Ugandan Prime Minister denies any theft of Irish state aid
Dublin government suspends $20 million in aid payment
The Ugandan Prime Minister has denied any involvement in the disappearance of $5million worth of Irish government aid.
Patrick Amama Mbabazi has denied any knowledge of the alleged fraud of €4 million of Irish Aid funding in his office.
In an interview with Irish state broadcaster RTE he apologised and said he understands the anger of the Irish Government over the misappropriation of funds.
The fraud was orchestrated by members of his office but the PM insists he did not receive any of it.
He has ordered a criminal investigation into 14 officials said to be implicated in the scandal, including the principal accountant who has been arrested.
Mbabazi told RTE he expects there will be prosecutions over the transfer of aid money to the unauthorised accounts.
He said: “It is true some of the payments were made to private accounts of some officials of the ministry in the office of the prime minister.
“But let me say this: I didn’t know. No money was ever paid to me and I never handled money. As prime minister, I don’t handle money of government at all, ever.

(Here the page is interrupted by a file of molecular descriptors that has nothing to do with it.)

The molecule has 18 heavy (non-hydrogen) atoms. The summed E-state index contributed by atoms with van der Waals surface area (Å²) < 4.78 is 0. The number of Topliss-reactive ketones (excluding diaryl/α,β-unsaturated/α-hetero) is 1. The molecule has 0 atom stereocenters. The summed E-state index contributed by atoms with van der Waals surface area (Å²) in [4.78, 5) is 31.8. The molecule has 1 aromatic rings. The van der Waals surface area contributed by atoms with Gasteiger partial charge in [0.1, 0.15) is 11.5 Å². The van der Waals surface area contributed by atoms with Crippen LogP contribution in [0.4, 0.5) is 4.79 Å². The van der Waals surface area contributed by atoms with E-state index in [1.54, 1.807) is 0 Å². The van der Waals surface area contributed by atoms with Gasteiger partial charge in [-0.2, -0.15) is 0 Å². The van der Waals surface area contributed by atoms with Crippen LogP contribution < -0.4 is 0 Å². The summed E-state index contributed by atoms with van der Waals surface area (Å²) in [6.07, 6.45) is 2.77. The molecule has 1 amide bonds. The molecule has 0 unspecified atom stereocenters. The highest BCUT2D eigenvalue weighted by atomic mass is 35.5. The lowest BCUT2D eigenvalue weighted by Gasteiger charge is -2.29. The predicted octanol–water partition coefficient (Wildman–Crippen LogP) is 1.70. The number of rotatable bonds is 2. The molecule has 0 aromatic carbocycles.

“And even money that was paid to private accounts, some was fraudulently paid to private accounts. But some, it’s not the case they stole the money, they used it for the purpose for which it was intended, although it was irregularly managed.”
Ireland’s Minister for Foreign Affairs Eamon Gilmore has suspended all financial assistance through the Ugandan prime minister’s office.
It has now emerged that a total of $15million worth of funding from four aid countries was moved to unauthorised accounts.
The Irish government was due to send over $20million worth of aid to Uganda this year.
Mbabazi also told RTE that he never became suspicious of the activities of officials who are accused of carrying out the fraud from the basement of his office building.
Ahead of meetings with the Irish ambassador, Mbabazi added: “The greatest weakness we have is the capacity to investigate. And we will be telling our friends, development partners and other friends, that the greatest help we need in the fight against corruption in Uganda today is to build that capacity to investigate.
“Corruption is not only in public office, corruption is in every place.”